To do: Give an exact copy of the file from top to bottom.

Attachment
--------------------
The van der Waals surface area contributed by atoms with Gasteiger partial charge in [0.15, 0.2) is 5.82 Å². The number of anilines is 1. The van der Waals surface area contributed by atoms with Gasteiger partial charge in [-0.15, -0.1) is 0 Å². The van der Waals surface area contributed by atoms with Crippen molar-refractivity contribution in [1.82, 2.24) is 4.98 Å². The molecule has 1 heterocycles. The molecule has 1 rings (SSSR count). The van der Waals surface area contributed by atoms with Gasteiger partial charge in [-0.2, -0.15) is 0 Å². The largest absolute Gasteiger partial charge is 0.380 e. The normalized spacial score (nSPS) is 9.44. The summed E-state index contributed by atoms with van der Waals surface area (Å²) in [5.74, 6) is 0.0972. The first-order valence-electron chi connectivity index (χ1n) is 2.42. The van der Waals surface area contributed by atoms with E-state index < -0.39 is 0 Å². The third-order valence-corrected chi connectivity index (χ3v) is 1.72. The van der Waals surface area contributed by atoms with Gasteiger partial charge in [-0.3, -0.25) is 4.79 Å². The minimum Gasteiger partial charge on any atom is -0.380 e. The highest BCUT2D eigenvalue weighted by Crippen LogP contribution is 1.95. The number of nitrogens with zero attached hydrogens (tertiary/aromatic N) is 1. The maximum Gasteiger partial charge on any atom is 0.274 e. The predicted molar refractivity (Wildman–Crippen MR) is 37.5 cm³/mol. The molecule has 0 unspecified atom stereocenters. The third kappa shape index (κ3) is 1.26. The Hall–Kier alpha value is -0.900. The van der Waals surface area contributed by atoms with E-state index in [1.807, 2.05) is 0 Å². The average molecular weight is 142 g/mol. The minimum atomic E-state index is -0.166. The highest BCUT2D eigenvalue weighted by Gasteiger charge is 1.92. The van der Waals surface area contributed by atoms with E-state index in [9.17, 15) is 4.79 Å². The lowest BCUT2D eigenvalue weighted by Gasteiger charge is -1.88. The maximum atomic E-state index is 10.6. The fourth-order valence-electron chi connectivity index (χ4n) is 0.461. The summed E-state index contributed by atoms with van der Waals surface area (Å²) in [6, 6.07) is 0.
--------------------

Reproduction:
The van der Waals surface area contributed by atoms with Gasteiger partial charge in [0.15, 0.2) is 5.82 Å². The number of anilines is 1. The van der Waals surface area contributed by atoms with Gasteiger partial charge in [-0.15, -0.1) is 0 Å². The van der Waals surface area contributed by atoms with Crippen molar-refractivity contribution in [1.82, 2.24) is 4.98 Å². The molecule has 1 heterocycles. The molecule has 1 rings (SSSR count). The van der Waals surface area contributed by atoms with Gasteiger partial charge in [-0.2, -0.15) is 0 Å². The largest absolute Gasteiger partial charge is 0.380 e. The normalized spacial score (nSPS) is 9.44. The summed E-state index contributed by atoms with van der Waals surface area (Å²) in [5.74, 6) is 0.0972. The first-order valence-electron chi connectivity index (χ1n) is 2.42. The van der Waals surface area contributed by atoms with E-state index < -0.39 is 0 Å². The third-order valence-corrected chi connectivity index (χ3v) is 1.72. The van der Waals surface area contributed by atoms with Gasteiger partial charge in [-0.3, -0.25) is 4.79 Å². The minimum Gasteiger partial charge on any atom is -0.380 e. The highest BCUT2D eigenvalue weighted by Crippen LogP contribution is 1.95. The number of nitrogens with zero attached hydrogens (tertiary/aromatic N) is 1. The maximum Gasteiger partial charge on any atom is 0.274 e. The predicted molar refractivity (Wildman–Crippen MR) is 37.5 cm³/mol. The molecule has 0 unspecified atom stereocenters. The third kappa shape index (κ3) is 1.26. The Hall–Kier alpha value is -0.900. The van der Waals surface area contributed by atoms with E-state index in [1.807, 2.05) is 0 Å². The average molecular weight is 142 g/mol. The minimum atomic E-state index is -0.166. The highest BCUT2D eigenvalue weighted by Gasteiger charge is 1.92. The van der Waals surface area contributed by atoms with E-state index in [9.17, 15) is 4.79 Å². The lowest BCUT2D eigenvalue weighted by Gasteiger charge is -1.88. The maximum atomic E-state index is 10.6. The fourth-order valence-electron chi connectivity index (χ4n) is 0.461. The summed E-state index contributed by atoms with van der Waals surface area (Å²) in [6, 6.07) is 0.